Apple's App Store pricing has single handedly rocked the foundations of the traditional games market, but Take-Two CEO Strauss Zelnick says full-price $40 software could yet prevail on the platform.
"I don’t see why not," he told Forbes when asked if it's possible to charge $40 for a tablet game. "Tablets are ubiquitous.
"And tablets are a great game platform. And it’s the right sized screen. And you use the tablet to have an engaging experience. So if all of that’s true, I don’t see why we wouldn’t be able to sell a robust product for the same price point.
"The reason the price point is currently lower for an iPhone app is it is used for five minutes, and not for a hundred hours.
"My take is that small screens will be used for a quick but interactive entertainment experience. Mid and large screes can be a robust and engaging entertainment experience. That’s how my kids play games. When they’re at home, they don’t really play games on their desktops or tablets. They play games on the projection TV."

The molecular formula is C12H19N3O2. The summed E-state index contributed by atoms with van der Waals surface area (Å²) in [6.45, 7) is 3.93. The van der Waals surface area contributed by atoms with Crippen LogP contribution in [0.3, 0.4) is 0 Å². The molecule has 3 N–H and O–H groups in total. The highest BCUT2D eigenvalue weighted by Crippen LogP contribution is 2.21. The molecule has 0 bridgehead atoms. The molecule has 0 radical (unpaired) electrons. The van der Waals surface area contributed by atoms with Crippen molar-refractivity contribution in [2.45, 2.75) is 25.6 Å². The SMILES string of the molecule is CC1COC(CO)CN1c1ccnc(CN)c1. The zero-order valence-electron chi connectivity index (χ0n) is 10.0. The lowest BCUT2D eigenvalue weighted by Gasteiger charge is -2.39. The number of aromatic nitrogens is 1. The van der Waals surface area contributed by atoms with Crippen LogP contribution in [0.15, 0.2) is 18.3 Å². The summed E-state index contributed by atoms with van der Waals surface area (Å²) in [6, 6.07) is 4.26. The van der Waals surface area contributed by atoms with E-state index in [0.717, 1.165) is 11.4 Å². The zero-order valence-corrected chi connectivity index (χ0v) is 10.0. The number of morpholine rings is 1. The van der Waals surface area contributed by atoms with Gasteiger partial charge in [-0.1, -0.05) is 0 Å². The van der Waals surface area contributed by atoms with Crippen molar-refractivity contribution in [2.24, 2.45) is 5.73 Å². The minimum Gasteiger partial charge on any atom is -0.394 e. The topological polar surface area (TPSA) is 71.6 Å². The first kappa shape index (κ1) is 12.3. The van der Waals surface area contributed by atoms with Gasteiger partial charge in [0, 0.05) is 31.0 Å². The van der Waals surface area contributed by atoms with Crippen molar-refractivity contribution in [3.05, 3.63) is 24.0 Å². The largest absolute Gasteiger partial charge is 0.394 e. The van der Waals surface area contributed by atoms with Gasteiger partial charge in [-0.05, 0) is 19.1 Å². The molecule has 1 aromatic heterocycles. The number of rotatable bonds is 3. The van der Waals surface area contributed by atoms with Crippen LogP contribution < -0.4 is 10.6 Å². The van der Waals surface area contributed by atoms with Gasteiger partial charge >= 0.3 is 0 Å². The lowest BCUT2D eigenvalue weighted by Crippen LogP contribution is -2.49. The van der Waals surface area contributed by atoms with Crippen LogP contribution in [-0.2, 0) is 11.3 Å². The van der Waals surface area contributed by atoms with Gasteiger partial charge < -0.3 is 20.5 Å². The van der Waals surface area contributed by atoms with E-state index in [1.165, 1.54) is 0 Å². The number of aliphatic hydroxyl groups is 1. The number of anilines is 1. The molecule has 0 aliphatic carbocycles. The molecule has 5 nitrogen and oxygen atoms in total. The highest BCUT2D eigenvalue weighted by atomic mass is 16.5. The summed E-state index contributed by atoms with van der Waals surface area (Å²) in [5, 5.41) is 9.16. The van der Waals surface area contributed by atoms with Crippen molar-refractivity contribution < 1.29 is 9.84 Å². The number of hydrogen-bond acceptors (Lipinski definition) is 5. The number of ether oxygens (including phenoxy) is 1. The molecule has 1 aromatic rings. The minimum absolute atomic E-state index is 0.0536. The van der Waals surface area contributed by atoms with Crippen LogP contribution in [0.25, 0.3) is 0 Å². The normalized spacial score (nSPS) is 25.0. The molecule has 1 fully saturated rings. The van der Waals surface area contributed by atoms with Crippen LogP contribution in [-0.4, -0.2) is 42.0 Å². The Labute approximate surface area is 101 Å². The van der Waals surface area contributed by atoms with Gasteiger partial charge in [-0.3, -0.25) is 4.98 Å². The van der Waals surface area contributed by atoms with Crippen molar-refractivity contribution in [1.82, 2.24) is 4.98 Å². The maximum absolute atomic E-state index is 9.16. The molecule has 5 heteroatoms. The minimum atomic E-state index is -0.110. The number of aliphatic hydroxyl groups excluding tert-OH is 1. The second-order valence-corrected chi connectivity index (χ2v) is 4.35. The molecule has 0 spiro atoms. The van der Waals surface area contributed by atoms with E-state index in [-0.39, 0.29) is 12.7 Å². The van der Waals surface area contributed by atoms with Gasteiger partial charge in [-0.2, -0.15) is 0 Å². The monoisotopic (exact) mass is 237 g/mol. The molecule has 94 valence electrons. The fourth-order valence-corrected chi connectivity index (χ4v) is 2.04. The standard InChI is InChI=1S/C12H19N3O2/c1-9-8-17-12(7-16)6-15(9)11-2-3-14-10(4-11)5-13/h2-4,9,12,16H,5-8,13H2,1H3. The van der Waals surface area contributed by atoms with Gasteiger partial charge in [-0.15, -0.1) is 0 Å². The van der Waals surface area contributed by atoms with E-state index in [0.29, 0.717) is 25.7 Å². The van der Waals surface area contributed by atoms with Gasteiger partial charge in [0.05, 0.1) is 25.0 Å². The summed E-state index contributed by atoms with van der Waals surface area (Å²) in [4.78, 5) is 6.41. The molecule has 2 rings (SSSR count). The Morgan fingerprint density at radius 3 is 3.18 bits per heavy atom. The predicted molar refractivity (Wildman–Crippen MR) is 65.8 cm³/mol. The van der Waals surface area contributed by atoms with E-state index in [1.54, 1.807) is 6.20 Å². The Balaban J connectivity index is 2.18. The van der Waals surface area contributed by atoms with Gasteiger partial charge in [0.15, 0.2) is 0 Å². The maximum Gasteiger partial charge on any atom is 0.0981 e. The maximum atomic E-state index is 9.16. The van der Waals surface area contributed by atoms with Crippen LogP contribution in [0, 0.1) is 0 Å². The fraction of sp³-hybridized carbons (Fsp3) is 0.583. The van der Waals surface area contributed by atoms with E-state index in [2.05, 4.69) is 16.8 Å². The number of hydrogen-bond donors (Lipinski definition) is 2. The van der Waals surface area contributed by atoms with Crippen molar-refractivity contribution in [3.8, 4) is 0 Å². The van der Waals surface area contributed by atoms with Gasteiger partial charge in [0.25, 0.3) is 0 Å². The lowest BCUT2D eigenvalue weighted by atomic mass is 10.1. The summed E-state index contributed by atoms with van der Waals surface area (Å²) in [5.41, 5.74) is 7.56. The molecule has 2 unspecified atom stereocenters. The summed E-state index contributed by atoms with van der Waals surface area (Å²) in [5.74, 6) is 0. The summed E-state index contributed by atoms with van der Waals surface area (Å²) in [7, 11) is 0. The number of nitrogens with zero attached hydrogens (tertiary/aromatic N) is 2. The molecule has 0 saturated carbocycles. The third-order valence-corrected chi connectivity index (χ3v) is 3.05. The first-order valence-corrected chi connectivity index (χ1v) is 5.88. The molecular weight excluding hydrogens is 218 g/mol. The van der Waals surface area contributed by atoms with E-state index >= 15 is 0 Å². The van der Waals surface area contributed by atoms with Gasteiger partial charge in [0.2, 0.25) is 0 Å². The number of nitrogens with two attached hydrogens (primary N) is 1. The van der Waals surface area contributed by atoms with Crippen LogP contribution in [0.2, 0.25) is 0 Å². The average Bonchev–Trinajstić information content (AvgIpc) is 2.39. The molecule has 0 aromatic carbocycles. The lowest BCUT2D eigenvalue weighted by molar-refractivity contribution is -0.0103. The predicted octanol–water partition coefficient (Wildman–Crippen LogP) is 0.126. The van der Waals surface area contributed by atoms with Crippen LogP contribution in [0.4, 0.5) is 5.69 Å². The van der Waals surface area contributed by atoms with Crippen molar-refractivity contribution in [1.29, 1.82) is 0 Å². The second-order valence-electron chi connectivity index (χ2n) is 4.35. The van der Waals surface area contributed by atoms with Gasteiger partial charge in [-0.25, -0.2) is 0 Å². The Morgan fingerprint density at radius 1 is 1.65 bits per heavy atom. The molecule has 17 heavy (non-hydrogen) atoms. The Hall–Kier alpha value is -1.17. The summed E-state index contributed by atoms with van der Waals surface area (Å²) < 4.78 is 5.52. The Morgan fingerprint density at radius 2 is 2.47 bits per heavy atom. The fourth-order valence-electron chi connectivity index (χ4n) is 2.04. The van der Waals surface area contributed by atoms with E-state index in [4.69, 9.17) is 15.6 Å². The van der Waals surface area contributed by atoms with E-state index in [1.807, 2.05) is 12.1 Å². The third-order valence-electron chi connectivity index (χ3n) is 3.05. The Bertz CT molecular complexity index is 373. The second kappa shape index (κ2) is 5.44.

However, Zelnick confessed that developing original full-scale titles for iOS is still an economic challenge. Porting existing titles is more feasible, he argues.
"We’ve tried a bunch a things. We tried China Town Wars for the iPhone, and we’re thrilled that we did it, and it was creatively successful," he added. "At the price point for which we can sell on the iPhone, it is not going to be economically meaningful.
"At the end of the day, we are interested in creating economic value, and what we intend to do is make something and sell it to millions and millions of people, and sell it at a high price. You don’t want to spend lots and lots of money to make something you are going to sell to a small amount of people at a low price."